UCL School of Slavonic and East European Studies (SSEES)


From Pink-Collar to Lab Coat: Cultural Persistence and Diffusion of Socialist Gender Norms

21 October 2022, 1:00 pm–2:00 pm

A Woman in a Black Shirt Holding Pliers

A SSEES CCSEE seminar with Prof Claudia Senik (University Paris-Sorbonne)

This event is free.

Event Information

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230 Daryll Forde Seminar Room
14 Taviton Street

In this seminar, Prof. Senik will present her work on documenting the persistence and transmission of the Soviet unconventional gender norms, both vertically across generations of immigrants from the Former Soviet Union to Israel, and horizontally through neighborhood and school peer effects. We identify the persistence of two important features of the Soviet culture among young Israeli women: the prioritization of science and technology, and the strong female attachment to paid-work. Women born in the FSU who immigrated in infancy are significantly more likely than natives and other immigrants to major in STEM in high school. In tertiary education, they remain over-represented in STEM, but specifically avoid of “pink collar” study fields with a work-life balance more committed to paid work. Finally, the choice patterns of native women shift towards STEM and away from traditional female study fields as the share of FSU immigrants in their lower-secondary school increases. The working paper can be found here.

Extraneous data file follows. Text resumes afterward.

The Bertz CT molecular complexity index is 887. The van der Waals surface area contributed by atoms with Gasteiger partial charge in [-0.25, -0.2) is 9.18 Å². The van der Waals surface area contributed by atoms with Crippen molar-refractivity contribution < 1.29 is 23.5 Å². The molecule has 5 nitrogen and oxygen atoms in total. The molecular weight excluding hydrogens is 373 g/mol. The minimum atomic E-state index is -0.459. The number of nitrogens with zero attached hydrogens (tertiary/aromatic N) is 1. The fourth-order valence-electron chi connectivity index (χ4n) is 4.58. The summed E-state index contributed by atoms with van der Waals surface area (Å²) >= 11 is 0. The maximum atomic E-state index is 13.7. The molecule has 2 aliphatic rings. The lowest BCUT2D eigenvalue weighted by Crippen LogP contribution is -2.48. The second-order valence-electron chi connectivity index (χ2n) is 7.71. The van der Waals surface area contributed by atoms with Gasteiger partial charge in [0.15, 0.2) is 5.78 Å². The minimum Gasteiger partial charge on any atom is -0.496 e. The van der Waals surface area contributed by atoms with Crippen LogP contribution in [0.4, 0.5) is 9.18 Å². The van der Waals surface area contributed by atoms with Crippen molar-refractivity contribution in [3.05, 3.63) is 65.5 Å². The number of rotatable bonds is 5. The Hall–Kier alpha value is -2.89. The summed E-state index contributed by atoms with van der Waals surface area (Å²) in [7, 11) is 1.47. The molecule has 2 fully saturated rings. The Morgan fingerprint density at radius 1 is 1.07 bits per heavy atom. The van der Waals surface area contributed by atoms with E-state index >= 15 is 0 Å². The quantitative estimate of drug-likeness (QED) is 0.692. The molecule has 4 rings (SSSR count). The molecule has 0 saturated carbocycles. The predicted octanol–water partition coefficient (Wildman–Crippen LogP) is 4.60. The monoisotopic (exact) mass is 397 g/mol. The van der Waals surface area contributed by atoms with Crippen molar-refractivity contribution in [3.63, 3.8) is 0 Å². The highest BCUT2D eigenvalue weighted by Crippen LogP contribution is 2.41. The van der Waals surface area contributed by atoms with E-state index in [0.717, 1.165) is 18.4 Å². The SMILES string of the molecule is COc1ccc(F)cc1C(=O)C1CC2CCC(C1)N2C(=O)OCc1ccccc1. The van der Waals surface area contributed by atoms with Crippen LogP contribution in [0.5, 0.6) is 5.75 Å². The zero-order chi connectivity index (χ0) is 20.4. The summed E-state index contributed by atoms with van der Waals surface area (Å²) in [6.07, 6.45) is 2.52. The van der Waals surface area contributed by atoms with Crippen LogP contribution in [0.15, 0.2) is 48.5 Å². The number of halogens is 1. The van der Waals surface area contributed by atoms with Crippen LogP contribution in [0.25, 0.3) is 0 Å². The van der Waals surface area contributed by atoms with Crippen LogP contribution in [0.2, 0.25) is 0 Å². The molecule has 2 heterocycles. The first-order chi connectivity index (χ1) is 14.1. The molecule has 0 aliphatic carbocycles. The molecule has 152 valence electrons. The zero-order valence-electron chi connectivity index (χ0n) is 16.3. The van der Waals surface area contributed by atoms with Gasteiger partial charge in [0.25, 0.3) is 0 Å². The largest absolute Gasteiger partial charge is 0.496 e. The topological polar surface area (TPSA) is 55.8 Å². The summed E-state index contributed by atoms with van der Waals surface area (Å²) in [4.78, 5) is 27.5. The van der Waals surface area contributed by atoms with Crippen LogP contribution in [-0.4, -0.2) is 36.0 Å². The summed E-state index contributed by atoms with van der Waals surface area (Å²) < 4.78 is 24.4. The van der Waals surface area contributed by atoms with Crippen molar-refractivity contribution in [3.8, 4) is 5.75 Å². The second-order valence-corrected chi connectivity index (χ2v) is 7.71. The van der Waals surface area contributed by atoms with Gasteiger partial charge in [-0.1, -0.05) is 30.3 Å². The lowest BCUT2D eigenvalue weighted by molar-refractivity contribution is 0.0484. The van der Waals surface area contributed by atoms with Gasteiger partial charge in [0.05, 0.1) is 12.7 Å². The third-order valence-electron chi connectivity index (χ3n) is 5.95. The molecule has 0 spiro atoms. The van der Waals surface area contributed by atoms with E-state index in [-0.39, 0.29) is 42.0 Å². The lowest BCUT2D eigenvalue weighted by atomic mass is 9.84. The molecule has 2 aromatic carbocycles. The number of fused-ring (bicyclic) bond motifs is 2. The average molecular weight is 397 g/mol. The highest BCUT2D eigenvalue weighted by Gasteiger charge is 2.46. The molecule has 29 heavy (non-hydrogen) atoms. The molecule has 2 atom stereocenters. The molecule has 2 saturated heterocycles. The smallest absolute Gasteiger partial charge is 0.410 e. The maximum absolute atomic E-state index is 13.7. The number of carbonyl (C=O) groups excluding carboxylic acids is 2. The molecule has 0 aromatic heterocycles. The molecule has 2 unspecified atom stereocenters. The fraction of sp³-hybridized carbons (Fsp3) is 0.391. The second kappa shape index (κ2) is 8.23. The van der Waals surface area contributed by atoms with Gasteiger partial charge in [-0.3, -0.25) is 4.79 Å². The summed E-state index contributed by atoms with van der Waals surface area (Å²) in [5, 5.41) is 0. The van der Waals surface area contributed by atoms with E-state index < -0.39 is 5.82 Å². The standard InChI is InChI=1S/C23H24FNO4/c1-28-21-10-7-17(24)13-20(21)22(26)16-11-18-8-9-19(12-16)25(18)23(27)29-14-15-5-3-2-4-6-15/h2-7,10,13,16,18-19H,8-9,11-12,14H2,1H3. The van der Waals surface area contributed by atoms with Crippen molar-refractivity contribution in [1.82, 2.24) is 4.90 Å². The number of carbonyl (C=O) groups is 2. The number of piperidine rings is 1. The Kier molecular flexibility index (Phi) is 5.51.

Prof Claudia Senik was born in Paris, France, in 1964. A former student of the Ecole Normale Supérieure (Ulm), she wrote her PhD thesis at DELTA (EHESS). She is now full Professor at the University Paris-Sorbonne and Research Fellow at Paris School of Economics. Her main research interest is the micro-econometric analysis of income distribution and subjective well-being. She frequently appeals to a comparative approach, based on the different environments in Western versus Eastern Europe. She is in charge of several international scientific cooperation programs related to her field of research.

Image credit: Mikhail Nilov, Pexels